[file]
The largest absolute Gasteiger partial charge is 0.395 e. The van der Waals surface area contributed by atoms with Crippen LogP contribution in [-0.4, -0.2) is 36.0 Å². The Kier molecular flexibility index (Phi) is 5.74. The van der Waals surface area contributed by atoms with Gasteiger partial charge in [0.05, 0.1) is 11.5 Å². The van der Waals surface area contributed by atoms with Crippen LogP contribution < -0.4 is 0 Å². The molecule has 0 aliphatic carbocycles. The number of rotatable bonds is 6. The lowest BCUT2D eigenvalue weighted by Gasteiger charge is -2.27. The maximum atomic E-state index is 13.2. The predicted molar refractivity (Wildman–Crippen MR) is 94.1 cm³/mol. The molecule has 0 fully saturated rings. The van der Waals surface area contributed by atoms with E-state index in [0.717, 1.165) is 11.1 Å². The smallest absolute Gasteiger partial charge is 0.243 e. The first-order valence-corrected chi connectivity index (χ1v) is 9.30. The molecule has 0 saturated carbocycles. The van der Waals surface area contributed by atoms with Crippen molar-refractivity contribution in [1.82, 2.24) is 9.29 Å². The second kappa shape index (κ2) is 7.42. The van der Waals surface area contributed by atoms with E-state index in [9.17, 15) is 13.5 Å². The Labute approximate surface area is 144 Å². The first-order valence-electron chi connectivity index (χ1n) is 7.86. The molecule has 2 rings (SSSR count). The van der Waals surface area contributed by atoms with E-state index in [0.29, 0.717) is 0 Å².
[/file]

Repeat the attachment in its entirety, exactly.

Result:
The largest absolute Gasteiger partial charge is 0.395 e. The van der Waals surface area contributed by atoms with Crippen LogP contribution in [-0.4, -0.2) is 36.0 Å². The Kier molecular flexibility index (Phi) is 5.74. The van der Waals surface area contributed by atoms with Gasteiger partial charge in [0.05, 0.1) is 11.5 Å². The van der Waals surface area contributed by atoms with Crippen LogP contribution < -0.4 is 0 Å². The molecule has 0 aliphatic carbocycles. The number of rotatable bonds is 6. The lowest BCUT2D eigenvalue weighted by Gasteiger charge is -2.27. The maximum atomic E-state index is 13.2. The predicted molar refractivity (Wildman–Crippen MR) is 94.1 cm³/mol. The molecule has 0 fully saturated rings. The van der Waals surface area contributed by atoms with E-state index in [0.717, 1.165) is 11.1 Å². The smallest absolute Gasteiger partial charge is 0.243 e. The first-order valence-corrected chi connectivity index (χ1v) is 9.30. The molecule has 0 saturated carbocycles. The van der Waals surface area contributed by atoms with Crippen molar-refractivity contribution in [1.82, 2.24) is 9.29 Å². The second kappa shape index (κ2) is 7.42. The van der Waals surface area contributed by atoms with E-state index in [9.17, 15) is 13.5 Å². The Labute approximate surface area is 144 Å². The first-order valence-electron chi connectivity index (χ1n) is 7.86. The molecule has 2 rings (SSSR count). The van der Waals surface area contributed by atoms with E-state index in [0.29, 0.717) is 0 Å².